Dominic D’Agostino, PhD, is an associate professor at the University of South Florida’s Morsani College of Medicine, as well as the Department of Molecular Pharmacology and Physiology. D’Agostino’s focus of teaching is quite diverse as he educates in the areas of physiology, neuropharmacology, biochemistry (medical), cell metabolism, and signaling. D’Agostino’s laboratory tests metabolic-based strategies for battling multiple human health problems such as seizures, epilepsy, neurodegenerative diseases, and more.
The associate professor leads a discussion on various metabolic therapies including ketogenic diets, and the benefits of ketone supplements. Remarkably, one’s level of ketosis can be assessed and measured in blood and urine samples. Ketosis is a metabolic state; essentially, when an individual removes carbohydrates from their diet they in turn force their body to deplete its stores of glycogen and seek out a new fuel source. As this takes place, ketosis is initiated when the body begins converting fat into ketones as its new, powerful fuel.
While the shift may be a major adjustment for the body, and for individuals attempting to make the push toward a ketogenic diet, the results are obvious for most, with many people reporting a general feeling of well-being with more energy also. As D’Agostino explains, those who suffer from age-related cognitive decline, inflammation, or weight problems, all stand to benefit greatly from the shift to a ketogenic diet and the stimulation of ketosis.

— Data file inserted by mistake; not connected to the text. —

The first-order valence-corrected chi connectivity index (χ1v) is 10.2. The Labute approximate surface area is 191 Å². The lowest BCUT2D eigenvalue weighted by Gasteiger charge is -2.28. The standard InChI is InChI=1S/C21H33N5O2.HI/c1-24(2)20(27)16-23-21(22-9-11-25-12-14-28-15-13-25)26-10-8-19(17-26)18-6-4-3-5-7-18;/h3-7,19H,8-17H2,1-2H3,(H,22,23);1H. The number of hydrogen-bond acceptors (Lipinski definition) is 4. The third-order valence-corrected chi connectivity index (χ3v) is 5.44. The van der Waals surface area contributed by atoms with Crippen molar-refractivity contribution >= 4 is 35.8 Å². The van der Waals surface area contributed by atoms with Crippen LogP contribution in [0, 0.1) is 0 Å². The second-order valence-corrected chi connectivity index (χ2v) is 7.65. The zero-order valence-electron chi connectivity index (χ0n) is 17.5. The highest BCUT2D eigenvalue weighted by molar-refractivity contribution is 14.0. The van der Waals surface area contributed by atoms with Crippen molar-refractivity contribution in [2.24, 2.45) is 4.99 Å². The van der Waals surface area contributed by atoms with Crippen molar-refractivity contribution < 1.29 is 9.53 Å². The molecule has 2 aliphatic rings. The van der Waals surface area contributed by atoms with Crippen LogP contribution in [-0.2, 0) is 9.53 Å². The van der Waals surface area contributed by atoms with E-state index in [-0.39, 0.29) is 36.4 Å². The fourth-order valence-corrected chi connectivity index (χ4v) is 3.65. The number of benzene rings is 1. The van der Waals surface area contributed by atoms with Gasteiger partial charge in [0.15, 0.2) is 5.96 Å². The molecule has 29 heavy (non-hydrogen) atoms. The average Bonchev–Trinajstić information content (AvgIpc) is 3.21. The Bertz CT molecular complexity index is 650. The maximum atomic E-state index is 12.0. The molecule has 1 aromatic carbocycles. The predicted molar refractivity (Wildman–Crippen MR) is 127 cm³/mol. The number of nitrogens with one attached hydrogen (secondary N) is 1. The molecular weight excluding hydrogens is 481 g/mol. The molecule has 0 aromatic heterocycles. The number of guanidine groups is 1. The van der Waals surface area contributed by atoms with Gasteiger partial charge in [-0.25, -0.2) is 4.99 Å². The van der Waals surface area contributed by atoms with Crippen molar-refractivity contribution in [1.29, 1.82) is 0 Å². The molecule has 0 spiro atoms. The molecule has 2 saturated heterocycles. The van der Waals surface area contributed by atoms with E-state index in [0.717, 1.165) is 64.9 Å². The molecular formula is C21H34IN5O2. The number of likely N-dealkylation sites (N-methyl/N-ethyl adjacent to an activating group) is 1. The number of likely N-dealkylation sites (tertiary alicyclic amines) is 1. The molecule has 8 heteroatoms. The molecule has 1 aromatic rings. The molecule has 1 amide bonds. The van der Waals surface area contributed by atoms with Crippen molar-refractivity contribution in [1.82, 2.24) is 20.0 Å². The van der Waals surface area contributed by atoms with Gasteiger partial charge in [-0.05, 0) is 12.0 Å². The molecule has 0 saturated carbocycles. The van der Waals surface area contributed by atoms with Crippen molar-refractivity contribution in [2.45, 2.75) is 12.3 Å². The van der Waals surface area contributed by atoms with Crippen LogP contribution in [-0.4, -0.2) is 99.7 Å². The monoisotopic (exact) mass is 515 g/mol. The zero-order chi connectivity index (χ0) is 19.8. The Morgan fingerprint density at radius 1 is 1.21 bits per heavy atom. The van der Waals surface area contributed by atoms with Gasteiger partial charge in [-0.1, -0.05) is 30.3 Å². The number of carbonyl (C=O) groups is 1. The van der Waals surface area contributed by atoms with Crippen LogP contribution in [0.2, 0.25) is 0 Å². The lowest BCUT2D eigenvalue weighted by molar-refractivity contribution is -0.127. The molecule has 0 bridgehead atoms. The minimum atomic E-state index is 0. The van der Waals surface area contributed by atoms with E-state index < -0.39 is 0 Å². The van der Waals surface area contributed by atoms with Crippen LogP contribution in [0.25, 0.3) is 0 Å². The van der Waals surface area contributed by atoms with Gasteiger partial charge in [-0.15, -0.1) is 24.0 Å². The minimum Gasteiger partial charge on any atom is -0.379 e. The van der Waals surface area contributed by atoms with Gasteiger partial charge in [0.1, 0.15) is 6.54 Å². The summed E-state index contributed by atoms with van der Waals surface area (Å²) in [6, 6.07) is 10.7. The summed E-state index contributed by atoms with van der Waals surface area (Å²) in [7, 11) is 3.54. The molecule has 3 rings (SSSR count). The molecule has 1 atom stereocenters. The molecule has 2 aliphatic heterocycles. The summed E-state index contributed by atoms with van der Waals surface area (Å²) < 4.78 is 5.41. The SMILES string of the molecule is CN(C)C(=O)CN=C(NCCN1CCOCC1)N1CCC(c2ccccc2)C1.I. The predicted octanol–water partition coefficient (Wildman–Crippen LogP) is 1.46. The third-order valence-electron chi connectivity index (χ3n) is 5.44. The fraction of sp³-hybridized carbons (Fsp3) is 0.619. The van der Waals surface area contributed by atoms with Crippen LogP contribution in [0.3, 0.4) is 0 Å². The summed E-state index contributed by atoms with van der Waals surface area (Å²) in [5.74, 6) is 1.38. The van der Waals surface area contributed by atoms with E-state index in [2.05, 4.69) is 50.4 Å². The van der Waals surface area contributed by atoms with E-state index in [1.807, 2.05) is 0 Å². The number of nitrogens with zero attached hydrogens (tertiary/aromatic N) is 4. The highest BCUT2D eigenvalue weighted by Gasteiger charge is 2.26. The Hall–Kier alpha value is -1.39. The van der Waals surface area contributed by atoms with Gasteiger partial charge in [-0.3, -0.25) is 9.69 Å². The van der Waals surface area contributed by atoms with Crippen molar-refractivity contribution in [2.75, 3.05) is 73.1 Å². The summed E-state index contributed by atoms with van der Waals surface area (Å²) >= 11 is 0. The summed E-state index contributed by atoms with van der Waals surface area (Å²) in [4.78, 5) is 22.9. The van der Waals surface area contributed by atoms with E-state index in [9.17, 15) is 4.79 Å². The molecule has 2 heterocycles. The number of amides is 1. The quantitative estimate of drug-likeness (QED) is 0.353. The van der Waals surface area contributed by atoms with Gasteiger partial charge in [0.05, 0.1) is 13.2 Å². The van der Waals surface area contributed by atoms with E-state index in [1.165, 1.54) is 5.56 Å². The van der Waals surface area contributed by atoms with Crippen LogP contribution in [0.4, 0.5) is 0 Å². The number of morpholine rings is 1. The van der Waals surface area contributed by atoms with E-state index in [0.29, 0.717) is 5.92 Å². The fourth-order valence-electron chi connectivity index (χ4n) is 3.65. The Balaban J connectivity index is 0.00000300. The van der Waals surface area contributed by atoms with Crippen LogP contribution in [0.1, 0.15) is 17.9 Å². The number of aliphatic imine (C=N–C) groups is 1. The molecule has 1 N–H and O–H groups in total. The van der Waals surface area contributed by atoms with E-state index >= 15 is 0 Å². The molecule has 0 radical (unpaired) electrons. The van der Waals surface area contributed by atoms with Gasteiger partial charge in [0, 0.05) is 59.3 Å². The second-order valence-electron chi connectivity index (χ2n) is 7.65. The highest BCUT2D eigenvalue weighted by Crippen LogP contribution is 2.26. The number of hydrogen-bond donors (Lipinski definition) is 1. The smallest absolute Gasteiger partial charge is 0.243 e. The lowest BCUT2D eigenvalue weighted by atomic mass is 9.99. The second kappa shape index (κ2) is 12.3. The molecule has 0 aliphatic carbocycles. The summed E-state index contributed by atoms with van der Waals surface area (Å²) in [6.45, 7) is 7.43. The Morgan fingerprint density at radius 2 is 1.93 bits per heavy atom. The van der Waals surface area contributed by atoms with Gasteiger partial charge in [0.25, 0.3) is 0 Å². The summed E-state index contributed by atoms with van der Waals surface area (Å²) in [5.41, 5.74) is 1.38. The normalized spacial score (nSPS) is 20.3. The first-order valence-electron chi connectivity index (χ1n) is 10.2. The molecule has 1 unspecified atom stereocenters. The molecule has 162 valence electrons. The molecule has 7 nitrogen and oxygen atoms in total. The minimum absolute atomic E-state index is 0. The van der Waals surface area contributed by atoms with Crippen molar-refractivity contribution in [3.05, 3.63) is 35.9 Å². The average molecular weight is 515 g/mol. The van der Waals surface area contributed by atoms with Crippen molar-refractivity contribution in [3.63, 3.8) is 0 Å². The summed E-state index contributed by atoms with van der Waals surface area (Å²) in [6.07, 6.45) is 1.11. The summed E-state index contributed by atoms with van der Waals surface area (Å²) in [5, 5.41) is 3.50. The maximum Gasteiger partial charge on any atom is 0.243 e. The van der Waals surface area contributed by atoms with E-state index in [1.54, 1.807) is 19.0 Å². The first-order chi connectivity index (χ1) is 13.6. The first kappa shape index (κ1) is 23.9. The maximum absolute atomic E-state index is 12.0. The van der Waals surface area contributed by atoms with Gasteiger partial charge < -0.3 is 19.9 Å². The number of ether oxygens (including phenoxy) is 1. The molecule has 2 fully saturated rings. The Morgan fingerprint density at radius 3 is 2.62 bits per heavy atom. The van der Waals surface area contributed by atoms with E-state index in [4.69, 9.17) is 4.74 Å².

The physiology and cell metabolism professor explains how exogenous ketone supplementation can enhance the metabolic efficiency of the body, which can increase cognition and workflow activity. While many seek to get fully into a state of ketosis, this may not be the ultimate goal, for the goal is simply to feel better, and approximating the state may offer some benefits. Many are aware that ketosis can help with weight loss and appetite control, but as health seekers come for the weight loss they will more than likely also benefit from an advanced mental focus, more energy, and increased levels of HDL cholesterol.
Additionally, ketosis can help to lower blood pressure and aid in the fight against type II diabetes. D’Agostino digs deep into the scientific workings behind variations on ketone supplementation. He discusses MCTs, or medium-chain triglycerides, and ketone salt combinations that can be delivered before low carbohydrate meals that can buffer the rise in glucose.
The professor explains how the ketone benefit works within the body for suppression of appetite and increased cognitive function, and further, he relates how individuals can see improvements across the line with exogenous ketones even without adhering to an absolute ketogenic diet. D’Agostino provides some insight into ketone salts and ketone esters and their affect on the osmotic load in the gut. Ultimately, as D’Agostino explains, the scientific study of ketones is proving that many health issues can be improved by controlling the diet.
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